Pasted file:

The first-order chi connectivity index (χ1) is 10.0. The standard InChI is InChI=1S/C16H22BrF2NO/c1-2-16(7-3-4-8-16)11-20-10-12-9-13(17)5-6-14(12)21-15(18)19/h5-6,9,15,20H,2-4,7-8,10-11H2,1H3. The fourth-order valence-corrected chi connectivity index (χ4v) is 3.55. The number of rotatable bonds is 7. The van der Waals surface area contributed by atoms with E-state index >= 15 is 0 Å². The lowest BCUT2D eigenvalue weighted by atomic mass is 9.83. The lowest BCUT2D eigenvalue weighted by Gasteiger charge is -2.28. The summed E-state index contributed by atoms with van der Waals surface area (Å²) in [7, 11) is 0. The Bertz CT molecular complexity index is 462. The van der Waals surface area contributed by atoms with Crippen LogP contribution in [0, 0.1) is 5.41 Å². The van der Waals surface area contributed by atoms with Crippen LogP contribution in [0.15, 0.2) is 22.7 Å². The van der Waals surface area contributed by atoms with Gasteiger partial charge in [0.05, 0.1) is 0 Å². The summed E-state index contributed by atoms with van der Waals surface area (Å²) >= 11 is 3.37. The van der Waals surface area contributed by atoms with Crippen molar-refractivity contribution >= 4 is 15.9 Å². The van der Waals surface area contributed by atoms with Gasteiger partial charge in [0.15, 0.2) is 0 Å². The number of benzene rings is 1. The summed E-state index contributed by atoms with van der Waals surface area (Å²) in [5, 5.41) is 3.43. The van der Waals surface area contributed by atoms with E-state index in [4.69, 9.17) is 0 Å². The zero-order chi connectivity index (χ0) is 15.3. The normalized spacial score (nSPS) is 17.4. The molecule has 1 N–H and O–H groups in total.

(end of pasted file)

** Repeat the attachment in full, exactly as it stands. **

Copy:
The first-order chi connectivity index (χ1) is 10.0. The standard InChI is InChI=1S/C16H22BrF2NO/c1-2-16(7-3-4-8-16)11-20-10-12-9-13(17)5-6-14(12)21-15(18)19/h5-6,9,15,20H,2-4,7-8,10-11H2,1H3. The fourth-order valence-corrected chi connectivity index (χ4v) is 3.55. The number of rotatable bonds is 7. The van der Waals surface area contributed by atoms with E-state index >= 15 is 0 Å². The lowest BCUT2D eigenvalue weighted by atomic mass is 9.83. The lowest BCUT2D eigenvalue weighted by Gasteiger charge is -2.28. The summed E-state index contributed by atoms with van der Waals surface area (Å²) in [7, 11) is 0. The Bertz CT molecular complexity index is 462. The van der Waals surface area contributed by atoms with Crippen LogP contribution in [0, 0.1) is 5.41 Å². The van der Waals surface area contributed by atoms with Crippen LogP contribution in [0.15, 0.2) is 22.7 Å². The van der Waals surface area contributed by atoms with Gasteiger partial charge in [0.05, 0.1) is 0 Å². The summed E-state index contributed by atoms with van der Waals surface area (Å²) >= 11 is 3.37. The van der Waals surface area contributed by atoms with Crippen molar-refractivity contribution >= 4 is 15.9 Å². The van der Waals surface area contributed by atoms with Gasteiger partial charge in [0.15, 0.2) is 0 Å². The number of benzene rings is 1. The summed E-state index contributed by atoms with van der Waals surface area (Å²) in [5, 5.41) is 3.43. The van der Waals surface area contributed by atoms with E-state index in [4.69, 9.17) is 0 Å². The zero-order chi connectivity index (χ0) is 15.3. The normalized spacial score (nSPS) is 17.4. The molecule has 1 N–H and O–H groups in total.